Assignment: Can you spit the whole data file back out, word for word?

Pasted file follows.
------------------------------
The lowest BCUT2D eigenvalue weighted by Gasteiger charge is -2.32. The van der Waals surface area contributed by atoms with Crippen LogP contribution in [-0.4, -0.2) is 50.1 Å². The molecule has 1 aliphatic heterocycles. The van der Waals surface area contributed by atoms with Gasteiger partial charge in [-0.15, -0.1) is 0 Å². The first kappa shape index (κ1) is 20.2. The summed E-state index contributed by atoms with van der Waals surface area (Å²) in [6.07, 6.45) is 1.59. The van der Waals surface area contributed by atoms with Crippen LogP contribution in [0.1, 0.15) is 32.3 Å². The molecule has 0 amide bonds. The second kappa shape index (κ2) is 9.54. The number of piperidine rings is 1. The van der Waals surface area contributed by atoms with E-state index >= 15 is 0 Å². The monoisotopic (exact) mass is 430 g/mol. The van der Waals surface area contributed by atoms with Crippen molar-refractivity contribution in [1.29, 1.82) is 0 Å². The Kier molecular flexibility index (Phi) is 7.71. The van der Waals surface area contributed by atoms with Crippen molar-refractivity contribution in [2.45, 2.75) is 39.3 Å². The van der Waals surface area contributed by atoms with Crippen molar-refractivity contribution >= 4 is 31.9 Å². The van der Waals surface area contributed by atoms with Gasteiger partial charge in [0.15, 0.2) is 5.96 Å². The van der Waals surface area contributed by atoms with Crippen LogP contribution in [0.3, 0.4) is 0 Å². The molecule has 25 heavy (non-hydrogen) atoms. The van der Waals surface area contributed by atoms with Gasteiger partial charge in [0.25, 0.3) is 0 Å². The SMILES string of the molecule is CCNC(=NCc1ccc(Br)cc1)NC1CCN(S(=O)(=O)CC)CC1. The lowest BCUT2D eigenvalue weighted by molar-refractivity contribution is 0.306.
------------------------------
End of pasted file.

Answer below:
The lowest BCUT2D eigenvalue weighted by Gasteiger charge is -2.32. The van der Waals surface area contributed by atoms with Crippen LogP contribution in [-0.4, -0.2) is 50.1 Å². The molecule has 1 aliphatic heterocycles. The van der Waals surface area contributed by atoms with Gasteiger partial charge in [-0.15, -0.1) is 0 Å². The first kappa shape index (κ1) is 20.2. The summed E-state index contributed by atoms with van der Waals surface area (Å²) in [6.07, 6.45) is 1.59. The van der Waals surface area contributed by atoms with Crippen LogP contribution in [0.1, 0.15) is 32.3 Å². The molecule has 0 amide bonds. The second kappa shape index (κ2) is 9.54. The number of piperidine rings is 1. The van der Waals surface area contributed by atoms with E-state index >= 15 is 0 Å². The monoisotopic (exact) mass is 430 g/mol. The van der Waals surface area contributed by atoms with Crippen molar-refractivity contribution in [1.29, 1.82) is 0 Å². The Kier molecular flexibility index (Phi) is 7.71. The van der Waals surface area contributed by atoms with Crippen molar-refractivity contribution in [2.45, 2.75) is 39.3 Å². The van der Waals surface area contributed by atoms with Crippen molar-refractivity contribution >= 4 is 31.9 Å². The van der Waals surface area contributed by atoms with Gasteiger partial charge in [0.15, 0.2) is 5.96 Å². The van der Waals surface area contributed by atoms with Crippen LogP contribution in [0.3, 0.4) is 0 Å². The molecule has 25 heavy (non-hydrogen) atoms. The van der Waals surface area contributed by atoms with Gasteiger partial charge in [0.25, 0.3) is 0 Å². The SMILES string of the molecule is CCNC(=NCc1ccc(Br)cc1)NC1CCN(S(=O)(=O)CC)CC1. The lowest BCUT2D eigenvalue weighted by molar-refractivity contribution is 0.306.